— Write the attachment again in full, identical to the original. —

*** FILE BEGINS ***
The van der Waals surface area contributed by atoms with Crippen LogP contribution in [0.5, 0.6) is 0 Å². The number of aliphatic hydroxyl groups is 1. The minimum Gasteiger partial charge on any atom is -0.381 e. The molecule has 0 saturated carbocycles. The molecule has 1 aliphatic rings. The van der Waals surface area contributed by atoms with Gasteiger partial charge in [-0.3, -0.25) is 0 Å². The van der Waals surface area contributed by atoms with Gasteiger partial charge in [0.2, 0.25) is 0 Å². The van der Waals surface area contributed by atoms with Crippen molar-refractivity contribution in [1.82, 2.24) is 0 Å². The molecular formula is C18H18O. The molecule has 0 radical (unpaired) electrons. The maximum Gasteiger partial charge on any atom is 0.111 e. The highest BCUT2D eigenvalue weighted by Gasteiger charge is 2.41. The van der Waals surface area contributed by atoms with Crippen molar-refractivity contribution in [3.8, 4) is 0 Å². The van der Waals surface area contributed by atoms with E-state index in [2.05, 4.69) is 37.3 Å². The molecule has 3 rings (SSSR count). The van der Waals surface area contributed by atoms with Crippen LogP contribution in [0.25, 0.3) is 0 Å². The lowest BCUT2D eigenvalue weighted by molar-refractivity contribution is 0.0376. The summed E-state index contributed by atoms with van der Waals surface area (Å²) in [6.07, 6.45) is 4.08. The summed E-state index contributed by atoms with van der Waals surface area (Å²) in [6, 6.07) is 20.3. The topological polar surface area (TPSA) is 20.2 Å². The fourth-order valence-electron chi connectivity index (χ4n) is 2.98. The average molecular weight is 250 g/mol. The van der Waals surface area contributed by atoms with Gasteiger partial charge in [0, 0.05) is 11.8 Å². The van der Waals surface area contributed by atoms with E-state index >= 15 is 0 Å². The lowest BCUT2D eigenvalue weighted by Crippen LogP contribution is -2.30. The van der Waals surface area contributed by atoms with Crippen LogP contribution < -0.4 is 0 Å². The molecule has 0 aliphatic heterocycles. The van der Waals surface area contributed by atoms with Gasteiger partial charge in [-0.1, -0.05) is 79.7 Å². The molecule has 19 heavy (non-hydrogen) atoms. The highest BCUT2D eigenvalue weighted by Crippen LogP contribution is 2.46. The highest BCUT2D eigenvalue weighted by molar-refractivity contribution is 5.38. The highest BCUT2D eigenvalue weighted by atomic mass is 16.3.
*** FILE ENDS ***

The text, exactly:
The van der Waals surface area contributed by atoms with Crippen LogP contribution in [0.5, 0.6) is 0 Å². The number of aliphatic hydroxyl groups is 1. The minimum Gasteiger partial charge on any atom is -0.381 e. The molecule has 0 saturated carbocycles. The molecule has 1 aliphatic rings. The van der Waals surface area contributed by atoms with Gasteiger partial charge in [-0.3, -0.25) is 0 Å². The van der Waals surface area contributed by atoms with Gasteiger partial charge in [0.2, 0.25) is 0 Å². The van der Waals surface area contributed by atoms with Crippen molar-refractivity contribution in [1.82, 2.24) is 0 Å². The molecular formula is C18H18O. The molecule has 0 radical (unpaired) electrons. The maximum Gasteiger partial charge on any atom is 0.111 e. The highest BCUT2D eigenvalue weighted by Gasteiger charge is 2.41. The van der Waals surface area contributed by atoms with Crippen molar-refractivity contribution in [3.8, 4) is 0 Å². The van der Waals surface area contributed by atoms with E-state index in [2.05, 4.69) is 37.3 Å². The molecule has 3 rings (SSSR count). The van der Waals surface area contributed by atoms with Crippen LogP contribution in [0.25, 0.3) is 0 Å². The lowest BCUT2D eigenvalue weighted by molar-refractivity contribution is 0.0376. The summed E-state index contributed by atoms with van der Waals surface area (Å²) in [6.07, 6.45) is 4.08. The summed E-state index contributed by atoms with van der Waals surface area (Å²) in [6, 6.07) is 20.3. The topological polar surface area (TPSA) is 20.2 Å². The fourth-order valence-electron chi connectivity index (χ4n) is 2.98. The average molecular weight is 250 g/mol. The van der Waals surface area contributed by atoms with Gasteiger partial charge in [0, 0.05) is 11.8 Å². The van der Waals surface area contributed by atoms with E-state index >= 15 is 0 Å². The lowest BCUT2D eigenvalue weighted by Crippen LogP contribution is -2.30. The van der Waals surface area contributed by atoms with Crippen LogP contribution < -0.4 is 0 Å². The molecule has 0 aliphatic heterocycles. The van der Waals surface area contributed by atoms with Gasteiger partial charge in [-0.1, -0.05) is 79.7 Å². The molecule has 19 heavy (non-hydrogen) atoms. The highest BCUT2D eigenvalue weighted by Crippen LogP contribution is 2.46. The highest BCUT2D eigenvalue weighted by molar-refractivity contribution is 5.38. The highest BCUT2D eigenvalue weighted by atomic mass is 16.3.